There are many Mississippian town sites in Kentucky, such as the Adams, Backusburg, Canton, Chambers, Jonathan Creek, McLeod's Bluff, Rowlandtown, Sassafras Ridge, Turk, Twin Mounds, and Wickliffe sites. The Wickliffe Mounds in far western Kentucky were inhabited from 1000-1350 CE. There were two large platform mounds and eight smaller mounds scattered around a central plaza. They traded with North Carolina, Wisconsin, and the Gulf of Mexico societies. The community of Wickliffe had a social hierarchy ruled by a hereditary chief. The Rowlandton Mound Site was inhabited from 1100 to 1350CE. The Rowlandton Mound site occupied a 2.4 acres (0.97 ha) site, which also a large platform mound and an associated village area, similar to the Wickliffe Mounds Site. It is probable that these civic sites were established originally by local Late Woodland peoples. The Tolu Site was inhabited by Kentucky natives from 1200–1450 CE. The Tolu site originally had three mounds: a burial mound, a substructure platform mound, and one other of undetermined function. It also had a central plaza, and a large, 6.6-foot (2.0 m)-deep midden area. A rare Cahokia-made Missouri flint clay 7-inch (180 mm) human effigy pipe was found as this site. The Marshall Site was inhabited from 900 to 1300CE; The Turk Site was inhabited from 1100 – 1500CE; and the Adams Site was peopled from 1100 to 1500CE. The Slack Farm was populated from 1400-1650AD. This had a Native American mound, and extensive village occupation. As many as a thousand or more people could have been buried at the seven cemeteries at the site. Some were buried in stone box graves. Native Americans abandoned a large late Mississippian village in Petersburg that contained "at least two periods of habitation dating to 1150 A.D. and 1400 A.D."[9] French explorers in the 17th century documented numerous tribes living in Kentucky until the Beaver Wars in the 1670s.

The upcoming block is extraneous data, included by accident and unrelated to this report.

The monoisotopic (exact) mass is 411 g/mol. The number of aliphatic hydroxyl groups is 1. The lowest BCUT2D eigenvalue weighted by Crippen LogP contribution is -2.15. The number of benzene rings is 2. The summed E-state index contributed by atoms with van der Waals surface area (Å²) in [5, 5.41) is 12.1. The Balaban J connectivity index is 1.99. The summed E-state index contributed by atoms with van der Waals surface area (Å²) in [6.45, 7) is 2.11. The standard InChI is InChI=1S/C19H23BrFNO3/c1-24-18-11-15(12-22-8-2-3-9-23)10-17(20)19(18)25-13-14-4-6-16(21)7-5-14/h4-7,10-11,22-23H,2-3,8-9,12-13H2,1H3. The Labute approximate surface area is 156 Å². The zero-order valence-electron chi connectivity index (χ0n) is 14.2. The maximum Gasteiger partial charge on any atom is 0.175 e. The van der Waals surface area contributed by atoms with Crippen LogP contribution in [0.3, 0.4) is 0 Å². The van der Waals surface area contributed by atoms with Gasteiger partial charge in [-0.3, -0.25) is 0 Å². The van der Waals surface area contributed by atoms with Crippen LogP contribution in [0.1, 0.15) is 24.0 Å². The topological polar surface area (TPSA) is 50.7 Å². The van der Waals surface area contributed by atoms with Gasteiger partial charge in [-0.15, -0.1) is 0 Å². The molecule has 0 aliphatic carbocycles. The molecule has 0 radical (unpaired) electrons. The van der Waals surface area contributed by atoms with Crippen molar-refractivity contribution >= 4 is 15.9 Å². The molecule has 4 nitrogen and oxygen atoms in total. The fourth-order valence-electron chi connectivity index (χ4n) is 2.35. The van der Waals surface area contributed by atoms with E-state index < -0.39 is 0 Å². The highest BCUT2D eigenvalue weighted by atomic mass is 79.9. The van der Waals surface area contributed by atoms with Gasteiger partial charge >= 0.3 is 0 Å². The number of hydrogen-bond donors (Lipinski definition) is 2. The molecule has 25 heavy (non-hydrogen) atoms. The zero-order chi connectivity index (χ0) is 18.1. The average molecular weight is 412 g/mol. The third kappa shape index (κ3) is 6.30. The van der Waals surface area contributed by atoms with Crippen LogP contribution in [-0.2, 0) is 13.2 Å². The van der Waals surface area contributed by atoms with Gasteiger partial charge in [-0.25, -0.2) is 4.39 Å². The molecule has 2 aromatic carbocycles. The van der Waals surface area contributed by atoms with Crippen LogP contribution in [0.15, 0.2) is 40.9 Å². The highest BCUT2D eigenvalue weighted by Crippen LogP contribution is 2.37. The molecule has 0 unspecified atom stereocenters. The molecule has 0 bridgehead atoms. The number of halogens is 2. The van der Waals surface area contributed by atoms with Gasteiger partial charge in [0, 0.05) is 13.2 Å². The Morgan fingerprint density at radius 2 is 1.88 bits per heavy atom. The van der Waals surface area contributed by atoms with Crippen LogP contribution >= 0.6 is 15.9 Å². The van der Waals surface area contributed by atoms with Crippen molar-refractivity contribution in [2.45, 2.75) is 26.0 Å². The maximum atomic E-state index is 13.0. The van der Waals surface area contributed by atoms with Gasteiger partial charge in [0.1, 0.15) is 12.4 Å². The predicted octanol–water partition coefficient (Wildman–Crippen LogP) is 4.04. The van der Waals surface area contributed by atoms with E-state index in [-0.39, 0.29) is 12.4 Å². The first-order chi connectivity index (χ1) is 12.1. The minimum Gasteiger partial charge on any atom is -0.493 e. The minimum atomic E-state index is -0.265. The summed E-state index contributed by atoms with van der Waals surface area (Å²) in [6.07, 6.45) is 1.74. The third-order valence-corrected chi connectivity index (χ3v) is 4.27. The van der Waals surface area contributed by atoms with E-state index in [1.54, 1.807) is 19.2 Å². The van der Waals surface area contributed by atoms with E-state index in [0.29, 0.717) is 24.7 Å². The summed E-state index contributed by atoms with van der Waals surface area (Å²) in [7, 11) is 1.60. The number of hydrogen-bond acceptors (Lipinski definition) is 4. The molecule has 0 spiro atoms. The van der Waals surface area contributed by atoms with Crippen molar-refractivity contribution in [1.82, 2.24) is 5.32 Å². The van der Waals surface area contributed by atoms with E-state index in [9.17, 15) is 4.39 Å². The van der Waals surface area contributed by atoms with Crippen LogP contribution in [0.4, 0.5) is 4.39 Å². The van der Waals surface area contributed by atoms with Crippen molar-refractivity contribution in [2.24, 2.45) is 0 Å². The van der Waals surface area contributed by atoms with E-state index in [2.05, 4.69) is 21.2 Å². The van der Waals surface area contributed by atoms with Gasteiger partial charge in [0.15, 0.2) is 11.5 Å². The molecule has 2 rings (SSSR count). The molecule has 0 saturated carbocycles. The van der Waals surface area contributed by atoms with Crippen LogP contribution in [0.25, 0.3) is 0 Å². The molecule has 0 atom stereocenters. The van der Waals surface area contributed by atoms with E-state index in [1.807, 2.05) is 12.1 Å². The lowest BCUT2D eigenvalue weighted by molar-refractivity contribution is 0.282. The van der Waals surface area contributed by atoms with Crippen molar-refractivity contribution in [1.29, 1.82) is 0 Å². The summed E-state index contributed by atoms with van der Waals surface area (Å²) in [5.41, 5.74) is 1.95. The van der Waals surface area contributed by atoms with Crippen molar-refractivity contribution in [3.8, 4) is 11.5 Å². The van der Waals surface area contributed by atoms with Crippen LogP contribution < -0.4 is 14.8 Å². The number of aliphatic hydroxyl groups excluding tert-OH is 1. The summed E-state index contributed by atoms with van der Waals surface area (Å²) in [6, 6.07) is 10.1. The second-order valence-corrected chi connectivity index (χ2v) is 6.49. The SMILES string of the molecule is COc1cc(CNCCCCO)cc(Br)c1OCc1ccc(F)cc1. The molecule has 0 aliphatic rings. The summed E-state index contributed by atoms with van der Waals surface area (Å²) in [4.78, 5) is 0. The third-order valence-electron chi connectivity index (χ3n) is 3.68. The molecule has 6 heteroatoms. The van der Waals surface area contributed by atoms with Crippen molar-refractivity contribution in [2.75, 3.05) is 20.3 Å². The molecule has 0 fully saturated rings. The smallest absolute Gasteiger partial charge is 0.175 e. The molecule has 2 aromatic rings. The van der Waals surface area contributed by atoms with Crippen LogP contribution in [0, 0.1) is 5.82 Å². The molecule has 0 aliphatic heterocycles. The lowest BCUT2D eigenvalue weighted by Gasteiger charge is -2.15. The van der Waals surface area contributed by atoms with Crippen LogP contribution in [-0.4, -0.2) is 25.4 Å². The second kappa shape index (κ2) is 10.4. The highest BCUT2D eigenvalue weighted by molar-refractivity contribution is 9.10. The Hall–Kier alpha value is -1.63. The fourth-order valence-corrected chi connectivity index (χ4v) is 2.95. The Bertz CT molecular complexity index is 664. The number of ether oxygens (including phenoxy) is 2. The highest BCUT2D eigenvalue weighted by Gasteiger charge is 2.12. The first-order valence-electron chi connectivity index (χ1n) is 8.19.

The late Mississippian period overlapped with the tribes of the historic period who were encountered by the French, Spanish, and English colonists. Native groups known to have lived in Kentucky include, but are not limited to: Cherokee (in southeastern Kentucky caves, and along the Cumberland River); Chickasaw (in the western Jackson Purchase area, especially along the Tennessee River); Delaware (Lenape), Mosopelea (at the mouth of the Cumberland River); Shawnee (all throughout the Bluegrass State); Wyandot, and the Yuchi (on the Green River).[10][11] Hunting bands of Iroquois, Illinois, Lenape, and Miami also visited Kentucky.[12]